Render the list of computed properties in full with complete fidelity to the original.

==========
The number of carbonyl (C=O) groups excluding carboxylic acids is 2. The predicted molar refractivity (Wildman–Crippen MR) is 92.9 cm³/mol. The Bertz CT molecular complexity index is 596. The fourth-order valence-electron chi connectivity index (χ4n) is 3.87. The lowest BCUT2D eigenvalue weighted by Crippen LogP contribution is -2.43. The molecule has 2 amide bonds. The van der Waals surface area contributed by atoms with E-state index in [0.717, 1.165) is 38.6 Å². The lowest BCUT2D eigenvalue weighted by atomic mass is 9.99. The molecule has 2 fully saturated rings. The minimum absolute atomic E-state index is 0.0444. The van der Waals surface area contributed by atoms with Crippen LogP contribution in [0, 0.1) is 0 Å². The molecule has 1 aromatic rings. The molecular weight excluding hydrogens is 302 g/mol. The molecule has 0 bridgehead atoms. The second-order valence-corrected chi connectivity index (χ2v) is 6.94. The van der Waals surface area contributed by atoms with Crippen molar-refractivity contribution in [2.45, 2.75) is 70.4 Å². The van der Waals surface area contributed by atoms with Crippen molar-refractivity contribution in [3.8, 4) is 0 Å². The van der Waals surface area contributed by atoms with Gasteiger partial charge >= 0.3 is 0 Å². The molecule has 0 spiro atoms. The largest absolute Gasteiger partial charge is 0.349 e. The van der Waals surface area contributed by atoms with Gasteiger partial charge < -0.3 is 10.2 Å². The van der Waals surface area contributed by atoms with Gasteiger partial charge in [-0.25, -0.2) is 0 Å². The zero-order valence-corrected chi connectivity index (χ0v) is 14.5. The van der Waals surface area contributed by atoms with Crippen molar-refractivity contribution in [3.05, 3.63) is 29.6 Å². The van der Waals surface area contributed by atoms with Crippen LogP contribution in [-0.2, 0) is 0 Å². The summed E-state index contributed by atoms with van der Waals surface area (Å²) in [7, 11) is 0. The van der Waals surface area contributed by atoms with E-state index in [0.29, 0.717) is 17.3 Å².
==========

The number of carbonyl (C=O) groups excluding carboxylic acids is 2. The predicted molar refractivity (Wildman–Crippen MR) is 92.9 cm³/mol. The Bertz CT molecular complexity index is 596. The fourth-order valence-electron chi connectivity index (χ4n) is 3.87. The lowest BCUT2D eigenvalue weighted by Crippen LogP contribution is -2.43. The molecule has 2 amide bonds. The van der Waals surface area contributed by atoms with E-state index in [0.717, 1.165) is 38.6 Å². The lowest BCUT2D eigenvalue weighted by atomic mass is 9.99. The molecule has 2 fully saturated rings. The minimum absolute atomic E-state index is 0.0444. The van der Waals surface area contributed by atoms with Crippen LogP contribution in [0, 0.1) is 0 Å². The molecule has 1 aromatic rings. The molecular weight excluding hydrogens is 302 g/mol. The molecule has 0 bridgehead atoms. The second-order valence-corrected chi connectivity index (χ2v) is 6.94. The van der Waals surface area contributed by atoms with Crippen molar-refractivity contribution in [2.45, 2.75) is 70.4 Å². The van der Waals surface area contributed by atoms with Crippen molar-refractivity contribution in [3.8, 4) is 0 Å². The van der Waals surface area contributed by atoms with Gasteiger partial charge >= 0.3 is 0 Å². The molecule has 0 spiro atoms. The largest absolute Gasteiger partial charge is 0.349 e. The van der Waals surface area contributed by atoms with Gasteiger partial charge < -0.3 is 10.2 Å². The van der Waals surface area contributed by atoms with Gasteiger partial charge in [-0.25, -0.2) is 0 Å². The zero-order valence-corrected chi connectivity index (χ0v) is 14.5. The van der Waals surface area contributed by atoms with Crippen molar-refractivity contribution in [3.05, 3.63) is 29.6 Å². The van der Waals surface area contributed by atoms with Crippen LogP contribution in [-0.2, 0) is 0 Å². The summed E-state index contributed by atoms with van der Waals surface area (Å²) in [7, 11) is 0. The van der Waals surface area contributed by atoms with E-state index in [0.29, 0.717) is 17.3 Å².